Working with clients with hundreds of thousands of pages on their website is a cumbersome task to keep on top of; Ensuring that your analytics code, be it Google Analytics, CoreMetrics or any other analytics package, is present on on every page is another thing entirely.
During a project I encountered the possibility that Google Analytics was not installed on every page of a client’s website. Unfortunately, the solution I previously relied on (SiteScanGA) is no longer available and whilst there are great tools out there for checking if GA is installed on an individual page (e.g. GA? For Firefox) there is not an easy, non-enterprise way to check if Google Analytics is installed on every page.
Thankfully there is a solution to this problem by using Screaming Frog’s SEO Spider, Excel and a little jiggery-pokery.
By default, Screaming Frog allows you to search for custom variables and you can easily check if a page does not contain your analytics code.
Before you start a crawl with Screaming Frog, you’ll need to add a custom filter.
NB. Filter 2 is required for Excel filtering method later in this article.)
Now you are free to start the crawl on the domain name you want to check. For the purposes of this How-To, I’ve used my own website as an example.
Once the scan is finished, you can now click on the Custom tab on the right hand side and you should be able to see a list of pages that do not contain your Google Analytics code.
To export your data, ensure the export filter is set to Filter 1, export and save the custom_filter_1.csv file.
And that’s it; you now have all the data you need to check if Google Analytics is installed on every page of your website.
If you want to create a list of all pages on your website and filter them accordingly depending on whether Google Analytics is installed or not, I have created a custom Excel document that should make it easier for you to analyse the information from Screaming Frog. Download the Pages Missing Google Analytics Excel workbook, and using the following instructions you should be able to create an actionable list of all pages to send to your web developers to rectify the problem of pages missing Google Analytics.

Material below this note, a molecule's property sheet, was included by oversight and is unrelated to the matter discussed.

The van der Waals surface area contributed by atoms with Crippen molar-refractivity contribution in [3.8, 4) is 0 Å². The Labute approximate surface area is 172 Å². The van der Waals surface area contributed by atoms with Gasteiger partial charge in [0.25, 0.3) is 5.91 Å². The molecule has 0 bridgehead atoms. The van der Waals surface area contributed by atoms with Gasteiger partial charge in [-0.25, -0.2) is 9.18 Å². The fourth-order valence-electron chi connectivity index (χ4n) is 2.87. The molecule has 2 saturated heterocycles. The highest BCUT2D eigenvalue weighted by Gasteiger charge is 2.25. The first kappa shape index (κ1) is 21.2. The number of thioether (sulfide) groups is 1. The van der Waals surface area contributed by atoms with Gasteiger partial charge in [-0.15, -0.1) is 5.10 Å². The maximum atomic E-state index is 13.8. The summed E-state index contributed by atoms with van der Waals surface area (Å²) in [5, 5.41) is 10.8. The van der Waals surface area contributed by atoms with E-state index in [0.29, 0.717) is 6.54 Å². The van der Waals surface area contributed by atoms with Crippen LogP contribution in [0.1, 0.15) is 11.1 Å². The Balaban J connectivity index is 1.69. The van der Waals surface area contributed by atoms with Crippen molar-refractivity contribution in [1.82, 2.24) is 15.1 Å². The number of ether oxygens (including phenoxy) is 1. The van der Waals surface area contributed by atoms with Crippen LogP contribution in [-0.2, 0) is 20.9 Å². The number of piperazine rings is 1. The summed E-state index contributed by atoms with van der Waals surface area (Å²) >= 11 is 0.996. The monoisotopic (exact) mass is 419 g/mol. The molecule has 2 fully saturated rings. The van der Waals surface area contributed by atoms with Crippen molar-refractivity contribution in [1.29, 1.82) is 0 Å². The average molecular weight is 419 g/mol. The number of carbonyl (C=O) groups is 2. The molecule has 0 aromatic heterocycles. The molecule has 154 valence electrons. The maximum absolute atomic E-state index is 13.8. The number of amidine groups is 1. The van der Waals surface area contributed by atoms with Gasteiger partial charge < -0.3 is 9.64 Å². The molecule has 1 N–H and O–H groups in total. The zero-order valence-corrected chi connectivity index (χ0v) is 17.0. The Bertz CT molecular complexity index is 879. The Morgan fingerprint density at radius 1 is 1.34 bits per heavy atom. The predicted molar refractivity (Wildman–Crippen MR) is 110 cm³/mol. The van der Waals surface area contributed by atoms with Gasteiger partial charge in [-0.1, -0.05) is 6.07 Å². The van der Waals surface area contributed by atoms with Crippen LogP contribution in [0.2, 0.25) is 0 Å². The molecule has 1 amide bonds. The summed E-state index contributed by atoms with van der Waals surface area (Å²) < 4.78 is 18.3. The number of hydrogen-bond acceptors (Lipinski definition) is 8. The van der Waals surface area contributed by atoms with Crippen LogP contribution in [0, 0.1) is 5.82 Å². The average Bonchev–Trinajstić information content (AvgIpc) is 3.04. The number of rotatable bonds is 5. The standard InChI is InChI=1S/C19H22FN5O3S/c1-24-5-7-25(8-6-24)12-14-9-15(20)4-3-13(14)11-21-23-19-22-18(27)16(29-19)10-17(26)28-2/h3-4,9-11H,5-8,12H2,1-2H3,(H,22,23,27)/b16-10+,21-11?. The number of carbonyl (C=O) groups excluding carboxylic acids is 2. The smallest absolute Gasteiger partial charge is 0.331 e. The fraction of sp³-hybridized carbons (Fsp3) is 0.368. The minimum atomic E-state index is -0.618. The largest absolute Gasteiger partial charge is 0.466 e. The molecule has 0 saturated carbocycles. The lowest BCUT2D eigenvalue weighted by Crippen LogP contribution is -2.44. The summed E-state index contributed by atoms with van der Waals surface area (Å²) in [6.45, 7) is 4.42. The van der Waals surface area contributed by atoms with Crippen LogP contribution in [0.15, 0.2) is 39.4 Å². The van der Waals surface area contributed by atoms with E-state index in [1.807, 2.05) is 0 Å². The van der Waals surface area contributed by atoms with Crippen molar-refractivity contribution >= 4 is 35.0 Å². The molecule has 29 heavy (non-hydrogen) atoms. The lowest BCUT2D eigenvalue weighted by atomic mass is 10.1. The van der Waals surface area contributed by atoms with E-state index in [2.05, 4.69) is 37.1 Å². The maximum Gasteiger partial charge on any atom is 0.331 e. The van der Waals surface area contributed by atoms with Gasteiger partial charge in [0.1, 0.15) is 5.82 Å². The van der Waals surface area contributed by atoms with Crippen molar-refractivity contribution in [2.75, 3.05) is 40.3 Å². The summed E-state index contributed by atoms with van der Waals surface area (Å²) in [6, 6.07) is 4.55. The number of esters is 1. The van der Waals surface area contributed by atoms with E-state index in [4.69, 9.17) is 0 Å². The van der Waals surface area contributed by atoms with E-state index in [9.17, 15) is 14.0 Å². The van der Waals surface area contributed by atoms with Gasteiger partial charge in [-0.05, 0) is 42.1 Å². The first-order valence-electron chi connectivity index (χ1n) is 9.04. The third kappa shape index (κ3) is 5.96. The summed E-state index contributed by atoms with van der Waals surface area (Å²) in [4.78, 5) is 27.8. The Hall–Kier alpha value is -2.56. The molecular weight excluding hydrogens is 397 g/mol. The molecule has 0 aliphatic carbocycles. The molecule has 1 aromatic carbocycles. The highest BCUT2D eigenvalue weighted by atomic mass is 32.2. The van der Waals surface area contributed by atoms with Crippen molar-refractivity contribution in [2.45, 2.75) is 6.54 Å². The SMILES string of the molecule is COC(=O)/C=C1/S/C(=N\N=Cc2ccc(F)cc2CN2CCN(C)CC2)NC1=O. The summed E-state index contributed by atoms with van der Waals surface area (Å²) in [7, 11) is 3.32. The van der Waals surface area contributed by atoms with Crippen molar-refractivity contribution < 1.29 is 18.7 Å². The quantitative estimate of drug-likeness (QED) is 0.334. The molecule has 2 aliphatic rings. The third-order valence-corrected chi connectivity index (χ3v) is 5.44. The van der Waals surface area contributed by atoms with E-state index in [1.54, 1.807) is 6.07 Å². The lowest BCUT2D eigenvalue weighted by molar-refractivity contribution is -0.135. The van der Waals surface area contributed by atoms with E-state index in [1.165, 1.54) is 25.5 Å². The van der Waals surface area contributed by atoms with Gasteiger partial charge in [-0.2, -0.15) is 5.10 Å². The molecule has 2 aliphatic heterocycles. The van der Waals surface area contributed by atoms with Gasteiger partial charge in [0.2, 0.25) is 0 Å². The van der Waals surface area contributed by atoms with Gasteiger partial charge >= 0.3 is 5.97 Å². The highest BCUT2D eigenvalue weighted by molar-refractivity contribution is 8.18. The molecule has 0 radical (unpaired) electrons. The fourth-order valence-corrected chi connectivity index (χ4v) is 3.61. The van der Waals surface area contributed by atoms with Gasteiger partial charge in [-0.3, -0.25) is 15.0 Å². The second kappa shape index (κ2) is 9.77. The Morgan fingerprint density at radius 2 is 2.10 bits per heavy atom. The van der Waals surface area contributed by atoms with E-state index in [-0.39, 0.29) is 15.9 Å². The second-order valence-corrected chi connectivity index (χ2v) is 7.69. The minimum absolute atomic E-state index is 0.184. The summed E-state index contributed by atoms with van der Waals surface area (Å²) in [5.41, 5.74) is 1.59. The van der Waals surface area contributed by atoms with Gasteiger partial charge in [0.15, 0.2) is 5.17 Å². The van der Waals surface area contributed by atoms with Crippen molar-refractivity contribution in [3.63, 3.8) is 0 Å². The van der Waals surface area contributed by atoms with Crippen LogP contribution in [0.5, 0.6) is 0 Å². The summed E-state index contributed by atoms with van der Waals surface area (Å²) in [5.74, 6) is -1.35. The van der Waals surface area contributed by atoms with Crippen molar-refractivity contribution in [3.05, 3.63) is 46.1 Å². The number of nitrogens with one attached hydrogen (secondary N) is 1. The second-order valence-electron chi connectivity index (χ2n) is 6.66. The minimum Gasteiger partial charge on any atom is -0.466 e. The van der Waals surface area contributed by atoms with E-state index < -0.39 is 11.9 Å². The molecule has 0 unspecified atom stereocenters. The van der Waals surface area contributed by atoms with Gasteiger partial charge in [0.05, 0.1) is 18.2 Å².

If you had setup Screaming Frog with both filters in place, then you already have your data. If that is not the case, you will have to add the second filter and run the scan again (sorry).
Once you have your data, you will need to export the right data. This is achieved in two stages within Screaming Frog.
Firstly, whilst in the internal tab, change the export filter to HTML, export and save internal_html.csv file.
Secondly, go to the Custom Tab and whilst ensuring the export filter is set to Filter 2, export and save the custom_filter_2.csv file
Using both of the files exported from Screaming Frog, we can start to import the data. The instructions make the process seem quite lengthy, but trust me, it’s not. In less than a minute you will have a fully functioning filtered list of pages with Google Analytics status.
Firstly open internal_html.csv. We need to copy & paste the data from this file into our workbook. To do this simply:
Secondly open custom_filter_2.csv. Again, we need to copy & paste the data from this file into our workbook. To do this simply:
Now we have the data in place, click on the “Pages with No GA” tab and press F9. This calculates formulas just in case Microsoft Excel has them turned off by default.
Now, you should have a list of pages in a filtered list allowing you to sort by whether Google Analytics is in fact installed or not.
Click the Drop down arrow on GA installed and select/deselect what you want to filter by.
As a side note, this workbook checks a minimum of 2,959 pages (random number ftw!). I recommend disabling “(Blanks)” in the GA Installed column to make viewing easier. Also, if you want to expand how many pages the filter contains, simply select the bottom-right corner of the table (currently cell C2965) and drag down however many more rows you need.
And that’s it; you can now take a look through the pages that are missing Google Analytics easily and on a large scale level. If you need any help with the tutorial, please feel free to contact me.
Kev Strong is an online marketing consultant at Newcastle Upon Tyne based digital marketing agency, Mediaworks. A lover of all things search and an ex-web developer, Kev Strong (a.k.a Goosh) is a specialist in advanced search engine optimisation.